New research on the causes of prolonged COVID


Feb. 7, 2022 — Jamie Cantrell was the picture of health when he contracted COVID-19. The 44-year-old marketing executive from Lewisville, TX had been an athlete her entire life and was training for a half marathon when a headache like no other prompted her to take a test.

Even after a positive COVID-19 test result, Cantrell was able to quarantine in his basement and continue working normally.

A few weeks after recovery, Cantrell returned to running, at which point he began to experience numbness in his foot. Guessing that he might be the wrong pair of in a hurry shoes, bought new ones and moved on. The numbness continued to travel up her leg until finally, she was “head to toe.” neuropathy. cantrell joined the millions from other people with long-distance COVID, which may affect up to 40% of COVID-19 survivors.

Until recently, little research existed that allowed doctors to determine who might develop long-distance COVID. The cases range from those who had experienced severe acute COVID-19 to those like Cantrell, whose initial illness was extremely mild. Now, however, a collaborative study is shedding some light on factors that may contribute to long-distance COVID, also known by the medical term PASC (post-acute sequelae of COVID-19).

The researchers identified four main risk factors for PASC:

  • The presence of particular autoantibodies
  • A high viral load (RNA)
  • Type 2 diabetes
  • Reactivation of the Epstein-Barr virus, which remains dormant in the blood of most people after a childhood infection.

Jim Heath, PhD, president of the Institute for Systems Biology in Seattle, was the study’s principal investigator. He says that some of the nearly 300 patients enrolled had only one factor, while others had two or more overlapping factors.

“We saw an overlap with other PASC factors, but we don’t know if that could herald more serious problems. long covid,” he says.

Some of the risk factors were more predictable than others.

“When we do a study of this size, there will be quite a few with type 2 disease,” says Heath. “We cannot conclude that diabetes itself puts you at higher risk, or if it is the many underlying health conditions that go along with it.”

A high viral load was also not entirely surprising, especially when most of the study participants were early COVID-19 patients, prior to vaccines.

“High viral markers in the blood probably indicate severe illness and that can have a strong effect on a patient’s long-term recovery from illness,” says Heath. “These viral signatures tell us that vaccines, in addition to potentially early intervention with antivirals, could make a difference in PASC.”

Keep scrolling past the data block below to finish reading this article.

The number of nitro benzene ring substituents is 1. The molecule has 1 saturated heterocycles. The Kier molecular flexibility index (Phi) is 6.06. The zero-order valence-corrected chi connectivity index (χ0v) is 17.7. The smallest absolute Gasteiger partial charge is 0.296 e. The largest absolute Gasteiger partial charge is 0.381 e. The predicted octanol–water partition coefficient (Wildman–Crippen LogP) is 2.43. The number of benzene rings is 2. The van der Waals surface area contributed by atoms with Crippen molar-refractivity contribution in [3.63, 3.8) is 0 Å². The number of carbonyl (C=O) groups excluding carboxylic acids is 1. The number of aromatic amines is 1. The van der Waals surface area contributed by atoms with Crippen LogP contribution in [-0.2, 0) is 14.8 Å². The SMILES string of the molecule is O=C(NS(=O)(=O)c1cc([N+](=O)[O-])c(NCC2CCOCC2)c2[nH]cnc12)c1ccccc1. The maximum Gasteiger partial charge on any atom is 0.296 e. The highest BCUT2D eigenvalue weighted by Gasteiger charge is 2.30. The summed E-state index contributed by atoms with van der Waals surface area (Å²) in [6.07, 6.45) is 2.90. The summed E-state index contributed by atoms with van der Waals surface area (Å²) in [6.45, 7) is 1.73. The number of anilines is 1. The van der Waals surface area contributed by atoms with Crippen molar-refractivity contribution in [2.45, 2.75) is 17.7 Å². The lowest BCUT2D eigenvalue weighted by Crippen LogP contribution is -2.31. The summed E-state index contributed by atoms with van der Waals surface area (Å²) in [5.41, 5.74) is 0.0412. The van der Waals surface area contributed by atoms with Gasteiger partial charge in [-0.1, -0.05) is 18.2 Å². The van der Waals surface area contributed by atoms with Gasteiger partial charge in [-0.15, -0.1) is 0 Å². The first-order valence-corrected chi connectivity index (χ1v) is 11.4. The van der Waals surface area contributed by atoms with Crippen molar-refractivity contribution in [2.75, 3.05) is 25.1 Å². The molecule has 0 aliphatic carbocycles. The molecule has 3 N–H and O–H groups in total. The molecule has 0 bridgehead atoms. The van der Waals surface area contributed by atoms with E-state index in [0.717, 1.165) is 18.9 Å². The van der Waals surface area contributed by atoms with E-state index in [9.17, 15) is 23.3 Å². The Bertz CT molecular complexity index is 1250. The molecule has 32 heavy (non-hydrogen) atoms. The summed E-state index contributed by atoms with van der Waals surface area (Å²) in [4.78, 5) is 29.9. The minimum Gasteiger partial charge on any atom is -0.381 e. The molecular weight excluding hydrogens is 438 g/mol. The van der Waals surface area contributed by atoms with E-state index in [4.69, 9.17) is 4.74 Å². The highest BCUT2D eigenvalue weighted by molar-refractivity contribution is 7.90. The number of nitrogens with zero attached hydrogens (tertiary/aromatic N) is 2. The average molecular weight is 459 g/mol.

A third risk factor, autoantibodies, are essentially the opposite of antibodies, which vaccines provide and help fight the virus. Autoantibodies, however, attack their own proteins rather than foreign pathogens, altering their immune response. While everyone has autoantibodies, those with high levels don’t respond as well to serious illness.

The researchers found that the final risk factor, Epstein-Barr virus (EBV), had a strong link to neurological symptoms typically associated with long-standing COVID.

“My hypothesis here is that most of us have latent VEB in our blood and when you have COVID, the immune system suddenly you’re paying a lot of attention to this new virus,” says Heath. “Then reactivate the EBV.”

This is verified with the Cantrell case of long-distance COVID.

“I’m working with an integrative doctor now and he tested me for a number of things, including EBV, which turned out to be high,” she says. “My early long COVID showed up as small fiber sensory neuropathy, and it went into remission for several months last summer.

In October, however, Cantrell developed a sinus infection and began experiencing nauseavertigo and rapid heart rate. Now has POTS, postural orthostatic tachycardia syndrome, another common illness in long-distance COVID-19 patients.

“I had to redefine for myself what I can and can’t do,” she says. “But together with my doctor, we are digging deeper to find the root causes of my illness.”

where to go from here

While the new study was small, it was a great first step in identifying where the medical community might be heading with long-term COVID treatment in the future.

“For most of the conditions that we have identified as being associated with [long COVID], the treatments exist,” says Heath. “It is amazing to think that soon we will be able to identify who could get [long COVID] at the time of infection. We are learning that it is not just a random occurrence, but that some people have a higher susceptibility.”

The sooner you can detect COVID, says Heath, the sooner the medical community could start a type of treatment, which could prevent a possible prolonged COVID.

“Some of the treatments for these risk factors are very good,” he says, “such as antivirals, which could significantly decrease the burden carried.”

Follow-up studies are needed, but Heath remains optimistic that the mystery of long-distance COVID will be solved. “This was a big step and the willingness of patients to help us unravel this disease was really important,” he says.

For Cantrell, the study, along with her new doctor’s approach to helping her, offers hope for the future.

“For the long-distance community, there is a wide range of suffering,” she says. “It can feel like slow progress, and that’s hard when you’re not feeling well. But we will find an answer; do not lose hope.”


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